The concept of predictive policing — forecasting where crimes are more likely to occur and attempting to prevent them — is rooted in the thinking of George Kelling, a theorist with the conservative Manhattan Institute. Kelling's ideas, published in several papers in the 1980s, centered around ways to better deploy limited police resources by using statistical analysis. The New York City Police Department's development and introduction of CompStat in the mid-1990s reorganized policing in the city to respond to trends in crime statistics, and to allocate officers accordingly. CompStat was a major change in American law enforcement. Police commanders increasingly made decisions based on data and statistical analysis rather than hunches. Crime rates dropped in New York following CompStat's introduction — although there is no consensus that CompStat was responsible. Nevertheless, the program became the gold standard for every police chief.

Virtually every police department in medium to large cities today has one or more crime analysts on staff to crunch numbers and plot past crimes on maps. Few had ever tried predicting future crimes though. Interest in predictive policing spiked nationally in 2009 as the National Institute of Justice, the research and policy branch of the Department of Justice, published a series of white papers and doled out millions in grant money to seven police departments to undertake the task.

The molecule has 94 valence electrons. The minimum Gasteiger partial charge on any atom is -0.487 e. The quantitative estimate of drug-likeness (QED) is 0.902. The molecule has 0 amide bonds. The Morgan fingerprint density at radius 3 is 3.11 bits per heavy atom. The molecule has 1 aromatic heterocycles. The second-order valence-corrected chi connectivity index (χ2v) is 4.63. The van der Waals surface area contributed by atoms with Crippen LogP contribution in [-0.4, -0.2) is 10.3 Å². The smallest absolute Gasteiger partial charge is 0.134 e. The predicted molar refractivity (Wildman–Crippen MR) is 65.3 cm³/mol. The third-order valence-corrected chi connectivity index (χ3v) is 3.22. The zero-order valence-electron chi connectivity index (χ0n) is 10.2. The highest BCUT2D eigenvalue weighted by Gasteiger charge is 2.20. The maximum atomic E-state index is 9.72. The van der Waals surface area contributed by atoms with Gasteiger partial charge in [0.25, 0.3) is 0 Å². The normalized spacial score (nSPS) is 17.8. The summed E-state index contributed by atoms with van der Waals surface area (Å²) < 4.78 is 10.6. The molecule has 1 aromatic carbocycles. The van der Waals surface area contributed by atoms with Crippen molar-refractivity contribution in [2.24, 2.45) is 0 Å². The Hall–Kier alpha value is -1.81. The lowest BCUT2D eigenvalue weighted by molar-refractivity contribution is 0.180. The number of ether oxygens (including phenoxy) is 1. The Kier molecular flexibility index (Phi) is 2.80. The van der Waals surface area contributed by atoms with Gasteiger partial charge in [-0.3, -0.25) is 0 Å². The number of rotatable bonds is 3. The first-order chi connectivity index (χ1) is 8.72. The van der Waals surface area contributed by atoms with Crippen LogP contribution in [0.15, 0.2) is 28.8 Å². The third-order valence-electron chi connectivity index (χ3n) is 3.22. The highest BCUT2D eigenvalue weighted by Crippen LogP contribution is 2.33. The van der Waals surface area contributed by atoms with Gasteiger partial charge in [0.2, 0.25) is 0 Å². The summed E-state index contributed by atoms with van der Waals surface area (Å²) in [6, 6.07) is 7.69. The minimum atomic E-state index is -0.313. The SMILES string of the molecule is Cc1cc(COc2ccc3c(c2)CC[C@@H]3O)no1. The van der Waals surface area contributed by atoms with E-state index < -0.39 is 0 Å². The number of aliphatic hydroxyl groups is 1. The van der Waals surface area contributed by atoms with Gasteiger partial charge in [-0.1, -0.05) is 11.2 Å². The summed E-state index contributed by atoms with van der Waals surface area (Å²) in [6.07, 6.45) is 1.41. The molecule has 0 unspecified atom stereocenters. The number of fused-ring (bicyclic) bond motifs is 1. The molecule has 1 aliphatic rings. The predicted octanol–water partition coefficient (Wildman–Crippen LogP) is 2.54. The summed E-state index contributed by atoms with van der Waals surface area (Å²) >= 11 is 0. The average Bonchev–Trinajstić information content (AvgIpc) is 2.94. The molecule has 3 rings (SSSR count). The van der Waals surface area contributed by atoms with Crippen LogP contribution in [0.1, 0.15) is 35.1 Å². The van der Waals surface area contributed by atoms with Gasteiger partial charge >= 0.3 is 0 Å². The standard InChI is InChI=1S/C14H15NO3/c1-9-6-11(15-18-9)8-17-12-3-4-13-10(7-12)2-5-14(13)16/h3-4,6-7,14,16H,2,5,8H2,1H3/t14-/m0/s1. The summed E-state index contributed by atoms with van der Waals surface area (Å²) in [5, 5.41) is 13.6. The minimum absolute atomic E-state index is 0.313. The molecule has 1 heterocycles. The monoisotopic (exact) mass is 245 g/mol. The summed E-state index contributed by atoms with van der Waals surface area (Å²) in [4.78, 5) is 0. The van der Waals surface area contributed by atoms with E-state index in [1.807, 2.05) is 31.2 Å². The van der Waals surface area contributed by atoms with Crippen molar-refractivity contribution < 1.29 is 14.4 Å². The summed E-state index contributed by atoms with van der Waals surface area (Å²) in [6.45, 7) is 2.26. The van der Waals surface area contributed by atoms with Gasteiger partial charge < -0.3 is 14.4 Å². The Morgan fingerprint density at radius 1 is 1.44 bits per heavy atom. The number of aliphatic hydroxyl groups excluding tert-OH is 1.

One of the grants went to the Los Angeles Police Department in 2009. When LAPD applied for the grant two years earlier, it was still under the leadership of Bill Bratton, who had championed CompStat's introduction while serving as NYPD commissioner from 1994 to 1996. Bratton wanted LAPD to be a crime-fighting laboratory. He assigned then-Lt. Sean Malinowski, a former Fulbright scholar who had studied counterterrorism at the Egyptian National Police Academy in Cairo, to be the lead investigator on LAPD's predictive policing grant.

Around the same time, researchers at the Institute for Pure and Applied Mathematics at the University of California, Los Angeles were using grants from the Army, Air Force, and Navy to develop a series of algorithms based on earthquake prediction to forecast battlefield casualties and insurgent activities in overseas war zones. Army Research Office documents reveal that the work of anthropology professor Jeffery Brantingham, math professor Andrea Bertozzi, and math postdoc George Mohler was repurposed from its initial application of tracking insurgents and forecasting casualties in Iraq to analyze and predict urban crime patterns. This research would lead to the creation of PredPol.